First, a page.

MIAMI: Hurricane Matthew was “pounding” portions of the central Bahamas early Thursday after it tore through the Caribbean, causing severe damage and leaving at least 27 people dead.
The storm, which is expected to intensify as it moves northward towards the state of Florida, has prompted mass evacuations in US coastal areas.
Matthew, the worst storm to hit the Caribbean in nearly a decade, forced the closure of airports in the Bahamas, with cruise ships re-routed from the popular tourist destination, the government said.
“Seriously consider now moving to higher grounds,” Bahamian Prime Minister Perry Christie told southern coastal communities before the storm hit.
In its latest bulletin, the US-based National Hurricane Center reported that Matthew was “pounding portions of the central Bahamas” with winds up to 115 miles (185 kilometers) per hour.
US President Barack Obama warned Americans in the storm’s path to take the threat seriously.
“We hope for the best, but we want to prepare for the worst,” he said.
The storm slammed into Haiti and Cuba as a Category Four hurricane on Tuesday but has since been downgraded to three, on a scale of five, by the NHC.
In the southeastern US state of Florida, where Matthew is expected to make landfall late Thursday, residents were calm.
“Everyone in our state must prepare now for a direct hit,” said Governor Rick Scott, as evacuation orders were issued.
Schools and universities closed for the rest of the week, authorities were distributing sandbags for doorways, and store shelves were bare.
“We’re not really afraid, Florida has been through this thing for years,” said Rick Basel, 63, a retiree loading his car with food and water to last three or four days.
Further north in South Carolina, Governor Nikki Haley ordered the evacuation of several coastal counties—with more than a million people affected.
The order included the historic city of Charleston, a tourist magnet boasting cobblestone streets lined with graceful antebellum homes.
News footage showed bumper to bumper jams on highways and tensions were high as some gas stations ran out of fuel.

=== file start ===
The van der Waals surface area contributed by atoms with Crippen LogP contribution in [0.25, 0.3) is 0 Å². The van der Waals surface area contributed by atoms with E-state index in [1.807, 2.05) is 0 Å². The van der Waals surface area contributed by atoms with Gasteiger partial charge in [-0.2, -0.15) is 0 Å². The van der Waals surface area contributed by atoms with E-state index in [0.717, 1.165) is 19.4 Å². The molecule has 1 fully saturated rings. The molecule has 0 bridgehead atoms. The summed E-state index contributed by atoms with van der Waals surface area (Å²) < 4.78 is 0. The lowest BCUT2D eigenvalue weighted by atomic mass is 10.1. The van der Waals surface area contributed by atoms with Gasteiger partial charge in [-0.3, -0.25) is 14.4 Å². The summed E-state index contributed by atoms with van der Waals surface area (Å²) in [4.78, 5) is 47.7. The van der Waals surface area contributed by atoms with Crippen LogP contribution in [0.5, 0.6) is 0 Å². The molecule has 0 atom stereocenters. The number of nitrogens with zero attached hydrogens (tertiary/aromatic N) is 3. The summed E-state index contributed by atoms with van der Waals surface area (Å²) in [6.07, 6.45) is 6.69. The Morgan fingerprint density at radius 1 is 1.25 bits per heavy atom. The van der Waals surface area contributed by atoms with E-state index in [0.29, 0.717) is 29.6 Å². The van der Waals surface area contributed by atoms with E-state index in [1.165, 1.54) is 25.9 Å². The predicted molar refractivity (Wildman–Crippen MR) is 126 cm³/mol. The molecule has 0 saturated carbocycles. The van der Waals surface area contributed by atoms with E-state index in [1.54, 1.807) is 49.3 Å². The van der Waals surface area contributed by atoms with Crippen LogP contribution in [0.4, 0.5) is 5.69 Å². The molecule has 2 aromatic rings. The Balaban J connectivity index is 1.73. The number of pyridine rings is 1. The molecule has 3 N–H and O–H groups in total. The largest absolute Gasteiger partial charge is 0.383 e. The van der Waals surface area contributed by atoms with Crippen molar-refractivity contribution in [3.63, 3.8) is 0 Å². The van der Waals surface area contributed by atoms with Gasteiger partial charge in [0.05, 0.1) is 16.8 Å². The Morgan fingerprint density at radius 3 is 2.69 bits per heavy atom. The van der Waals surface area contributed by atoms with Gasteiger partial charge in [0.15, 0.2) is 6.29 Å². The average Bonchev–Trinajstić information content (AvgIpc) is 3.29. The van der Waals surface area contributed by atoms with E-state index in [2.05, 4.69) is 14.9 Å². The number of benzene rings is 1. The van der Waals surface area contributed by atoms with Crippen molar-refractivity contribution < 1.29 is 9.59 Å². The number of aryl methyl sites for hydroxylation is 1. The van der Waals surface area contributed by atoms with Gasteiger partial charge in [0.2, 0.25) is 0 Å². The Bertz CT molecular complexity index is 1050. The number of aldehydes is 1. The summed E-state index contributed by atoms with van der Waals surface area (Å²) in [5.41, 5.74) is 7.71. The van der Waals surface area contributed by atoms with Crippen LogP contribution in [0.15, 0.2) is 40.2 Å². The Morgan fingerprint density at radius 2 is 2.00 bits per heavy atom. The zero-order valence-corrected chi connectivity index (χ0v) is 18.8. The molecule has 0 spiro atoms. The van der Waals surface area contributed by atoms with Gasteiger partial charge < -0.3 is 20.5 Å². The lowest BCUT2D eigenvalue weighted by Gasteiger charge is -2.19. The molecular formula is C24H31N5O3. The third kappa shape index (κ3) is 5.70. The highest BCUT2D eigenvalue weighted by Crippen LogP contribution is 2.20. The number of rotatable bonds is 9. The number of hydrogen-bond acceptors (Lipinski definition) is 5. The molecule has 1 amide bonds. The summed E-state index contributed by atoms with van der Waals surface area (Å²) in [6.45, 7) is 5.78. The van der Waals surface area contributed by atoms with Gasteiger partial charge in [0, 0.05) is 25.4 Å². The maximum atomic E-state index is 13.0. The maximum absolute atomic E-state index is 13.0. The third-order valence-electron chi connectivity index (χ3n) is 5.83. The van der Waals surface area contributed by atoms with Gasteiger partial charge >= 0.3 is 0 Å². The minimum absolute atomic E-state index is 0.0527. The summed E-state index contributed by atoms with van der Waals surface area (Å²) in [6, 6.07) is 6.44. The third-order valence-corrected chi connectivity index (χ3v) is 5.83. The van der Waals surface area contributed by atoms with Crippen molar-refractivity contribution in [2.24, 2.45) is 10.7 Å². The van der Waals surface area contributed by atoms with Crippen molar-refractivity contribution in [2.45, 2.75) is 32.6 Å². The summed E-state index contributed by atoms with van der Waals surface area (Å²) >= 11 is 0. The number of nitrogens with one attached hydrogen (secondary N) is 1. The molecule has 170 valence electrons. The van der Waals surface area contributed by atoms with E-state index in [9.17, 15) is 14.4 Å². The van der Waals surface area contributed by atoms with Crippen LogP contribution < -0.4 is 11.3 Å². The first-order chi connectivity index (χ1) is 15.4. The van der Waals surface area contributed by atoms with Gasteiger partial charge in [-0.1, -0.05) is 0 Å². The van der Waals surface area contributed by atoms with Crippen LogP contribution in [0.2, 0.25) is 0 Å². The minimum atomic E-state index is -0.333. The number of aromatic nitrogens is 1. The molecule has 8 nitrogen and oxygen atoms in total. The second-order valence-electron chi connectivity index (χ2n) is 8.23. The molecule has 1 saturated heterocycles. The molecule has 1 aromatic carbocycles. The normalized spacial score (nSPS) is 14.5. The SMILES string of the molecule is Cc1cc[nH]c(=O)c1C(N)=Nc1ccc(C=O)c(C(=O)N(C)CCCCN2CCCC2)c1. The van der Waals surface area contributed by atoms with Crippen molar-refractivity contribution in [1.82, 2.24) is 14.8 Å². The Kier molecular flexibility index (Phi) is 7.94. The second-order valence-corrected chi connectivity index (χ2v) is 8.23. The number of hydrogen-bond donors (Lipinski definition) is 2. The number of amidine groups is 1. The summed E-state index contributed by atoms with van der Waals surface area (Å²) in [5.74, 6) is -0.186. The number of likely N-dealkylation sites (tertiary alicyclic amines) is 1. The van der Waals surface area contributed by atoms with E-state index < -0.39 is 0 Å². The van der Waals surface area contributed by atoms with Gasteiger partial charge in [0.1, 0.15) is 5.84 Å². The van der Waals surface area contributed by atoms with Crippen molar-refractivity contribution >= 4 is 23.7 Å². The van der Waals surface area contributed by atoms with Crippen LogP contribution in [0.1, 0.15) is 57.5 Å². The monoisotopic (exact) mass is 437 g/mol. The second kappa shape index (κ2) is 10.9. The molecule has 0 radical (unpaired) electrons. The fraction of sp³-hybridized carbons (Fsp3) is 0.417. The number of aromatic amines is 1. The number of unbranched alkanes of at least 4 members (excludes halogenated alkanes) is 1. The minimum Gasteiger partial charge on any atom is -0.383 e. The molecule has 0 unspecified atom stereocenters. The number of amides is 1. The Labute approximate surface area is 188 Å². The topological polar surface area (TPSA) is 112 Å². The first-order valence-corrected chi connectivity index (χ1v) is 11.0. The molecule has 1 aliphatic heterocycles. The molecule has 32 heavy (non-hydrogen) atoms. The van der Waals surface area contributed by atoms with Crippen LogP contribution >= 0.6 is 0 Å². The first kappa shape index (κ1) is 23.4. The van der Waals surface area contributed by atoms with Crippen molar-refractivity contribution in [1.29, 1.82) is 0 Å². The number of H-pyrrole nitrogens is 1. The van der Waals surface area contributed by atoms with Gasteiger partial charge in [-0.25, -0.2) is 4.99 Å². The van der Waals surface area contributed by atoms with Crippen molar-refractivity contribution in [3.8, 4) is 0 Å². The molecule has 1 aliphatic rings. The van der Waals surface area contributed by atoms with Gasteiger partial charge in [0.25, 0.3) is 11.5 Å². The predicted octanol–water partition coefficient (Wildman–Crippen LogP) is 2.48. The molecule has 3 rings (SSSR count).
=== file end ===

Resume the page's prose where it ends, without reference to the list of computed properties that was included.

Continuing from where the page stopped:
As Matthew barreled northwest, Haiti and Cuba began the grim task of assessing the storm’s toll.
Matthew’s overall death toll stood at 27—23 in Haiti and four in the Dominican Republic—but this looked certain to climb.
Civil protection spokesman Edgar Celestin said the figures do not include data from the department of Grande Anse, which was in the eye of the storm and has been cut off from communication.
Haiti’s presidential election, scheduled for Sunday, was postponed.
Interim president Jocelerme Privert, who surveyed damage to southern Haiti Wednesday in a US Coast Guard plane, called the situation “catastrophic.”
Matthew has knocked out a key bridge providing access to the country’s south where the storm made landfall.
The severe flooding has also sparked a resurgence of cholera, with eight cases already reported, officials said.
The United Nations office for coordinating humanitarian affairs said half of Haiti’s population of 11 million was expected to be affected.
At least 350,000 people in Haiti, where thousands have lived in tents since the massive earthquake in 2010, need immediate assistance, Secretary General Ban Ki-moon’s office said.
The US military said Wednesday it is sending helicopters, an aircraft carrier and troops to provide humanitarian assistance to Haiti—which had not been hit by a Category Four storm in 52 years.
In Cuba, where some 1.3 million people were evacuated, there were no reported fatalities but four cities in the east were cut off because roads were blocked by large chunks of rock hurled by the storm.
Officials reported flooding and waves up to five meters (16 feet) in eastern coastal villages and Baracoa, the first Spanish settlement in Cuba, was decimated.
“There’s nothing left of Baracoa. Just debris and remains,” said resident Quirenia Perez, 35, speaking to Agence France-Presse by cell phone after losing her roof, electricity and landline in the storm. AFP